Yesterday’s third and final Gamestop hearing with the US House Financial Services Committee was less of a hearing and more of a grilling.
New Securities and Exchange Commission (SEC) head Gary Gensler faced a barrage of questions ranging well beyond the issues associated with the GameStop incident and its related regulatory investigations. Three weeks into the job, he faced questions from politicians on topics ranging from the gig economy to climate change and diversity. A common refrain (and a good point) from Gensler in replying to all these questions was that as he’s only just started in the role, he’s had little time to get his feet under the table and start rulemaking or even reviewing the year’s agenda fully.
He did manage to highlight areas that he will be directing his staff’s focus and attention over the next few years, including but not limited to:
- A report on the full implications of the GameStop incident: This one is due by the summer and will examine things like the gamification of trading and the use of data analytics and artificial intelligence to influence retail trading behaviour. It will also cover market concentration within the market maker and brokerage realm, payment for order flow and short selling disclosures.
- Strengthening Regulation Best Interest (Reg BI): As part of the post-GameStop agenda, Gensler indicated that rather than rewriting these broker conflicts of interest rules entirely, the SEC is likely to “strengthen” them. This is sufficiently vague to mean anything from producing a report on the topic to a complete crackdown on broker practices.
- New reporting rules for total return swaps: The Archegos Capital incident in April was another big talking point for the politicians and Gensler indicated that the SEC will be examining how to foster greater transparency in this particular corner of the market.
- Securities lending transparency: The whole public focus on short selling has also caused the SEC to examine the transparency of the securities finance space, which could signal that the US will be following in the footsteps of the European Union with SFTR. New reporting requirements may be incoming in the near future.
- Cryptocurrency regulation: Not much detail on this one, unsurprisingly, but it was a very popular topic for the politicians’ questions. Gensler indicated that his team is examining the regulation of crypto exchanges for investor protection purposes. The SEC is currently considering cooperating with the Commodity Futures and Trading Commission (CFTC) as part of a dedicated digital asset working group to assess compliance requirements for the sector.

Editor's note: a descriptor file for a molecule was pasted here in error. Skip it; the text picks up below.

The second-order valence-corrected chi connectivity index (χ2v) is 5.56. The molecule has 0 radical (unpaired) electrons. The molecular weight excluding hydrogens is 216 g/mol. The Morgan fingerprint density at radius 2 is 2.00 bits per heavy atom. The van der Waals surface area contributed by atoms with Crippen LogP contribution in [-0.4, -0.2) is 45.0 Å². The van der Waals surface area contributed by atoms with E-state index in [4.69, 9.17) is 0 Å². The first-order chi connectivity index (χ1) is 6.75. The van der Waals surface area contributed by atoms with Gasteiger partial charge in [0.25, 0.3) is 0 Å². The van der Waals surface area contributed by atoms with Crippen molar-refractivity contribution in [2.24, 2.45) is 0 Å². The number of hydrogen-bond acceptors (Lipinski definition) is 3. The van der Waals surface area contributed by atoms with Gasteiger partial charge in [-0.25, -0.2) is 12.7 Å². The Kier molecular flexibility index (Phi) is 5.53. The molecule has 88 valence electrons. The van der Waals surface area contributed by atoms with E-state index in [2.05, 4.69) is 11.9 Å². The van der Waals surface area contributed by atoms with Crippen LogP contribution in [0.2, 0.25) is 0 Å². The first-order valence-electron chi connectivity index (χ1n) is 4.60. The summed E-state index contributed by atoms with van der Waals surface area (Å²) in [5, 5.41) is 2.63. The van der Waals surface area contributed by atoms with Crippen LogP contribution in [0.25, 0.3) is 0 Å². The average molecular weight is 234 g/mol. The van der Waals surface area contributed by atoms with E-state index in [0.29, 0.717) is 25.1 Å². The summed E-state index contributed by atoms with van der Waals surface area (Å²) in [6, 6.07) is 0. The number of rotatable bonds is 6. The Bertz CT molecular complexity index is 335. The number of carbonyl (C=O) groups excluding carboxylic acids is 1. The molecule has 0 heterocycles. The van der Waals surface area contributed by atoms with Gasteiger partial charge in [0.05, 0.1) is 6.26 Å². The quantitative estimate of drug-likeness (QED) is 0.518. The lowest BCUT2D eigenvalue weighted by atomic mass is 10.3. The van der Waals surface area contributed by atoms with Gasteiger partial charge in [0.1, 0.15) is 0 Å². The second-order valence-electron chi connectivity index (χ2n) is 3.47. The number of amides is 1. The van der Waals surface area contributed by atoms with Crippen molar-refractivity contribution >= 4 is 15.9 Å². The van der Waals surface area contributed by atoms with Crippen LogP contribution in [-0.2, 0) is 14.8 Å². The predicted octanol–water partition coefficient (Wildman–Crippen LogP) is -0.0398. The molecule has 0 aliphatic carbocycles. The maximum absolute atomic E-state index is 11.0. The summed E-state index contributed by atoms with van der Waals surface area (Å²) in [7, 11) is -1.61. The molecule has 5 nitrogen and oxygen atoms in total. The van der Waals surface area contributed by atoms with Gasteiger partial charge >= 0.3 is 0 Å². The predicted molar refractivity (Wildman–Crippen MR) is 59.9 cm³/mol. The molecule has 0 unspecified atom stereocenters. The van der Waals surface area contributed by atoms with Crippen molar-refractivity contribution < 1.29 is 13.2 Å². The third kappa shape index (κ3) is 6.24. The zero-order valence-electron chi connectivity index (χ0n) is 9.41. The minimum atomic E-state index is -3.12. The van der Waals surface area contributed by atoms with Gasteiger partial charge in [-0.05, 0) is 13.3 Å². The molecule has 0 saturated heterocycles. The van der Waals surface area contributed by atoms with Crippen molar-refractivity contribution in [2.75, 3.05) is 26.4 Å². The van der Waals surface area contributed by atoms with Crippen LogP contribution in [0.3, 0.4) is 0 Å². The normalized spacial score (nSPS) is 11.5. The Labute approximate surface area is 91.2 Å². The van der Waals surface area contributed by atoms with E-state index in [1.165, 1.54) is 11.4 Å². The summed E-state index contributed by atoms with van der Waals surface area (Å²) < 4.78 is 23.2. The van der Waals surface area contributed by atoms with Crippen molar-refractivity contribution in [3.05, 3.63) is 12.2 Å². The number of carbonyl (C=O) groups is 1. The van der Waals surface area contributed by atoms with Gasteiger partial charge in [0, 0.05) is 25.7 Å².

- Climate change disclosure rules and environmental, social and governance (ESG): This was another leftfield topic outside of the scope of the GameStop incident that kept cropping up throughout the hearing and seemed to be a continuation from Gensler’s confirmation hearing. He stressed the need for public engagement in the request for comment that the SEC currently has out until June and noted that the SEC currently has a taskforce working on the topic. As part of the “S” in ESG, Gensler noted that another topic being explored is diversity reporting for corporate boards.
A favourite moment for me was when DTCC CEO Mike Bodson was posed with a random question about the impact of a Financial Transaction Tax (FTT) and managed to turn it into a discussion about the benefits of shortening the settlement cycle. Why it has taken three such hearings for the committee to call an expert on the settlement cycle to discuss why the move to T+1 is a better option than T+0 is beyond me, however. He managed to get his points across well and Gensler appeared fully in support of the move – so fingers crossed for progress on the industry side over the coming months.
All in all, the final GameStop hearing really gave the industry and politicians a good overview of the long list of things the SEC is working on the moment. How all of these get prioritised will be interesting to see.